'A to Z' Is Definitely a Rom-Com, But It Explores Relationship Problems & Tropes in a Clever Way
One of two things will likely come to mind when you take your first glance at NBC's new love story sitcom A to Z . One: this show, with its generic premise and stereotyped characters, is exactly like every show of its kind to come before it. Two: this show is exactly like one very specific show to come before it — How I Met Your Mother.
Although each of these accusations is understandable, neither one is giving A to Z the terrific credit it deserves. Standing alone, any one of A to Z's characters seems like he or she was pumped straight out of the studio mill: at the center, we've got the hopeless romantic (Ben Feldman) yearning for "the one," and the hyper-professional skeptic (Cristin Milioti) who "doesn't date." Surrounding them, you have the duplicitous Lothario (Henry Zebrowski), and the woman who gets enveloped altogether by her relationships (Lenora Crichlow). All old hat. But in A to Z, it seems as though there might actually be some exploration of what makes these characters, and their sociological tropes, tick.
One tier further from the center, we have types less often ventured on television: a recently split couple (Parvesh Cheena and Hong Chau) festering in the failure of their relationship, and a dating website manager (Christina Kirk) who monetizes the idea of romance and relationships. The inclusion of these characters is key to what makes A to Z seem like it has more going for it than a few laughs and an extra coat of sugar.
Cheena, Chau, and Kirk's roles in the show add an edginess to A to Z's exploration of romantic ideologies. While Andrew (Feldman) and Zelda (Milioti) tackle the genre on the well-worn and reliable affable sliding scale between idealism and pragmatism, their supporting players look like they're actually setting up to have fun with the more toxic components of and perspectives on modern dating and relationships. As such, A to Z seems to be using old dogs to teach us all some new tricks.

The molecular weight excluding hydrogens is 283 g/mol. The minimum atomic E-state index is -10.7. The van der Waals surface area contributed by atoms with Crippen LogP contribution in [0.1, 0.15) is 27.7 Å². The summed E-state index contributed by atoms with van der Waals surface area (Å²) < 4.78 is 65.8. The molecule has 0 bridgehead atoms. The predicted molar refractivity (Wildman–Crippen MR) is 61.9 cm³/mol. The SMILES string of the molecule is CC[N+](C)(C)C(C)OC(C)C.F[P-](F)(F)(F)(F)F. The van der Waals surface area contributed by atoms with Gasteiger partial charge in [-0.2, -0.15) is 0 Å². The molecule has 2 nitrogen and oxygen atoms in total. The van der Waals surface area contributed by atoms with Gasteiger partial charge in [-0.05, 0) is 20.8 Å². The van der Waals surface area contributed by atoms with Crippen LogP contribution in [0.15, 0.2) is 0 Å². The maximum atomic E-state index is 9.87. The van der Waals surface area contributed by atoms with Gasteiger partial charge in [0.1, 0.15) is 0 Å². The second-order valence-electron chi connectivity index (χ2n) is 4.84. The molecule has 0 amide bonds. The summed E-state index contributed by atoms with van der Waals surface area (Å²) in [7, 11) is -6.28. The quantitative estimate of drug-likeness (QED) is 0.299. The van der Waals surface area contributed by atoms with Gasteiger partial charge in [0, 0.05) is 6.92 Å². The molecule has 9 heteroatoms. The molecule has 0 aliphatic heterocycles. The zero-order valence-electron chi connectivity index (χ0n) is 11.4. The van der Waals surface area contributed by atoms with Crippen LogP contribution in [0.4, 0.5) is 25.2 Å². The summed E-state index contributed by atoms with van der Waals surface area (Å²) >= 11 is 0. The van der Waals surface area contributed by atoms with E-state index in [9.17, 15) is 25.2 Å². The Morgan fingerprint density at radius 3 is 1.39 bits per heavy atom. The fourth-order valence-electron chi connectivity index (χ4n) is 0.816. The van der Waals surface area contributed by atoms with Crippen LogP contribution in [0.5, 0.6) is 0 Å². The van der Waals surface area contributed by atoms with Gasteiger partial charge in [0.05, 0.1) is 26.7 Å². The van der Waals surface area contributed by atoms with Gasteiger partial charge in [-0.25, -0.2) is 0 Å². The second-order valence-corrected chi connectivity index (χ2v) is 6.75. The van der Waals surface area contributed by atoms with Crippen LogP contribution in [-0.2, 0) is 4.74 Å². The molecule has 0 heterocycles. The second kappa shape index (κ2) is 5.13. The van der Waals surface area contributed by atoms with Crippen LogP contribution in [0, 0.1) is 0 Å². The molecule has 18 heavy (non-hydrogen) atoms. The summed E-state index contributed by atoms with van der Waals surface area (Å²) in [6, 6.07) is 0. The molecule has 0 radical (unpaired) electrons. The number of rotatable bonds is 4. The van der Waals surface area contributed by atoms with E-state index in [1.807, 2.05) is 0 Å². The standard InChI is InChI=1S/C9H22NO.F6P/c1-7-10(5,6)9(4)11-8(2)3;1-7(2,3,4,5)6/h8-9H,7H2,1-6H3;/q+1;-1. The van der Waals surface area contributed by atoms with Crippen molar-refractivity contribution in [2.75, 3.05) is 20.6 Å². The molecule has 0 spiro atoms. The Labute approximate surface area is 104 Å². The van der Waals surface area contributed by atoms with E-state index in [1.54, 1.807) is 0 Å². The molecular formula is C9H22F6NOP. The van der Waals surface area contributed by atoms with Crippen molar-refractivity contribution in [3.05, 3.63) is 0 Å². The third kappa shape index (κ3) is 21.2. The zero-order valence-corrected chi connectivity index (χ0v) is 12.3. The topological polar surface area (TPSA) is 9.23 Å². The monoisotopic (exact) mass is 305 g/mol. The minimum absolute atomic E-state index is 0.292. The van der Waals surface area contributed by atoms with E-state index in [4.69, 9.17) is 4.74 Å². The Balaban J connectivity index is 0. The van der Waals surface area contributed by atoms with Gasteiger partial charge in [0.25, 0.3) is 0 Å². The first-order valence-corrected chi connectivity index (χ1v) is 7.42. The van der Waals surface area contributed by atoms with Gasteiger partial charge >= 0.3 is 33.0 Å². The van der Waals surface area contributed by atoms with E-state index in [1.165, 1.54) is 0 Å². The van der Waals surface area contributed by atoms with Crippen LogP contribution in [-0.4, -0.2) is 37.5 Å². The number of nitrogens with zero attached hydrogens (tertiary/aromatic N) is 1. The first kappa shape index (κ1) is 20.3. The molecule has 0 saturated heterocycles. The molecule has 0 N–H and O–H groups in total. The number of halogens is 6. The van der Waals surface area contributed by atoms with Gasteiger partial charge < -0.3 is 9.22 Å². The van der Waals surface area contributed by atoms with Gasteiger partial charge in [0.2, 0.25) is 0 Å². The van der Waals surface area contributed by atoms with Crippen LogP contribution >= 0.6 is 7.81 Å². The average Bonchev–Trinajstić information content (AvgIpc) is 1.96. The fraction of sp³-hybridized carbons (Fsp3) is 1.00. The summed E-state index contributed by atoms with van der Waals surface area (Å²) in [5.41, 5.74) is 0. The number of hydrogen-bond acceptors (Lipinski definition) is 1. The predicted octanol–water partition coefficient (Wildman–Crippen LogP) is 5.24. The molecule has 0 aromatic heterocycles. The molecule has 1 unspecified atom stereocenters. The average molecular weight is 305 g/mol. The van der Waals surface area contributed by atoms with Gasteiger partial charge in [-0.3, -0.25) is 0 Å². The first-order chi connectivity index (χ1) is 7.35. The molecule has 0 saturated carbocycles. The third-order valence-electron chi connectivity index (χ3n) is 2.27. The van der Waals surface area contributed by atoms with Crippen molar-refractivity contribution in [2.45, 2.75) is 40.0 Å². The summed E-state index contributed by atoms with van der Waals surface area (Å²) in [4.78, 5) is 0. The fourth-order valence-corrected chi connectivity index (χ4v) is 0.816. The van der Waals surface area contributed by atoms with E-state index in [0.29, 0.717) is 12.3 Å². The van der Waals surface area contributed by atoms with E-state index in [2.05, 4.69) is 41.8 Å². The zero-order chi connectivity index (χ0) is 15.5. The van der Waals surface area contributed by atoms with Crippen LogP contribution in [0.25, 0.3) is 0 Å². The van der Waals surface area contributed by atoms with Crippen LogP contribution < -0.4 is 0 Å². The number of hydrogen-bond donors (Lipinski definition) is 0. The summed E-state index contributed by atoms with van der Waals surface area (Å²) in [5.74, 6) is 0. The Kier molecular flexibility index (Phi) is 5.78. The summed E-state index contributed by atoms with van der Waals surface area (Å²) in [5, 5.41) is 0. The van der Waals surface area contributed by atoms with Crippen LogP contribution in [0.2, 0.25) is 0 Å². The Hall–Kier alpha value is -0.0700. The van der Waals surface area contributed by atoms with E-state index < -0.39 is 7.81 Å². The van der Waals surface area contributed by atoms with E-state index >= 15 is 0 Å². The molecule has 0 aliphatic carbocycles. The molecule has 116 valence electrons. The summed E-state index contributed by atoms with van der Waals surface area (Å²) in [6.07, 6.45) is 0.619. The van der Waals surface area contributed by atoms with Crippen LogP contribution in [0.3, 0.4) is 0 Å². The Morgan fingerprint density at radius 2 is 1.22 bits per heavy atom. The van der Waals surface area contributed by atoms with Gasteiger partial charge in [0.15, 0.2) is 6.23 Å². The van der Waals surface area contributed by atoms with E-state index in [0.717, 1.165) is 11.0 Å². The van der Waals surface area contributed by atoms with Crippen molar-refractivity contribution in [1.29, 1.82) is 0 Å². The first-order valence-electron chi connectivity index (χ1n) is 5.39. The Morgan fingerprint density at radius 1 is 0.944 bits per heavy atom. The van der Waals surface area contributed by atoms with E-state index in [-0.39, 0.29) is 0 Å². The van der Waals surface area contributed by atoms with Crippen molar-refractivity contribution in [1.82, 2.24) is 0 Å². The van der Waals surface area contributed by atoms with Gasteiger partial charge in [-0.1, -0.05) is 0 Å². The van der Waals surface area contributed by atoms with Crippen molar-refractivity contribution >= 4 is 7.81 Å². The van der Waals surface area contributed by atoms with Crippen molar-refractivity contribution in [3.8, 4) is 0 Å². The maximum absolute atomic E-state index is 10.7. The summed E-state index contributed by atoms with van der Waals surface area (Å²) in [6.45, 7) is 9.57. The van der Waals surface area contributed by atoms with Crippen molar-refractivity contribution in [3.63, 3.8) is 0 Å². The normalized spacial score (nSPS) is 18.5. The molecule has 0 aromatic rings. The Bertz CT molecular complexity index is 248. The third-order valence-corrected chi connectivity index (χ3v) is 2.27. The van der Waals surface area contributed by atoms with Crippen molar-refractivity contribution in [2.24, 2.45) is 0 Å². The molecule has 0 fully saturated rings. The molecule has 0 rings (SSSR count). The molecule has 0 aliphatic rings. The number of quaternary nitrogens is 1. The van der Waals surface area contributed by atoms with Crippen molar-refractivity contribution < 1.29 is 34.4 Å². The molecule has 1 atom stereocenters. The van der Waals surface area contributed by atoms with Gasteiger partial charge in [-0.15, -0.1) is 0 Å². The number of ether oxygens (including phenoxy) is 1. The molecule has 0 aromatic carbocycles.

This also plays into the second accusation the show is bound to heed: its comparisons to How I Met Your Mother. Yes, there's a voiceover... a voiceover documenting a love story... a voiceover documenting a love story that involves an idealistic young creative wooing a hard-nosed professional who doesn't share his beliefs in destiny. And yes... Cristin Milioti.
But while How I Met Your Mother can be credited itself for taking a look at relationship tropes (Marshall and Lily were a discussion on monogamy, Robin a term paper on the "anti-establishment" opposition to dating, and Barney a doctorate thesis on sexual promiscuity), all of its ideals come now as pretty dated.
And if we can say one thing for sure for A to Z, it feels rather fresh, and not simply in its casual approach to Internet dating. It does so in its eager exploration of the "stud" as a dying ideal: Andrew's pal Stu (Zebrowski) is dishonest, crass, aggressive, and interested only in sex... and is viewed as a childlike loser whose only redeeming quality is his friendship with the good guy at the center of the show. It does so, too, in its exploration of how relationships and dating influence our identities: Zelda's friend Stephie (Crichlow) purchases a trumpet just days after meeting a fellow she believes to be a jazz musician. And, perhaps most importantly, it does so with its dialogue, allowing characters to feel like they're of "today" even when spouting diatribes about the hands of fate.
Ultimately, A to Z insists that is has a lot more up its sleeve than many of its small screen rom-com predecessors. Thanks to a delightful cast and peppy script, it looks worthy of the benefit of the doubt.
Images: Jessica Brooks/NBC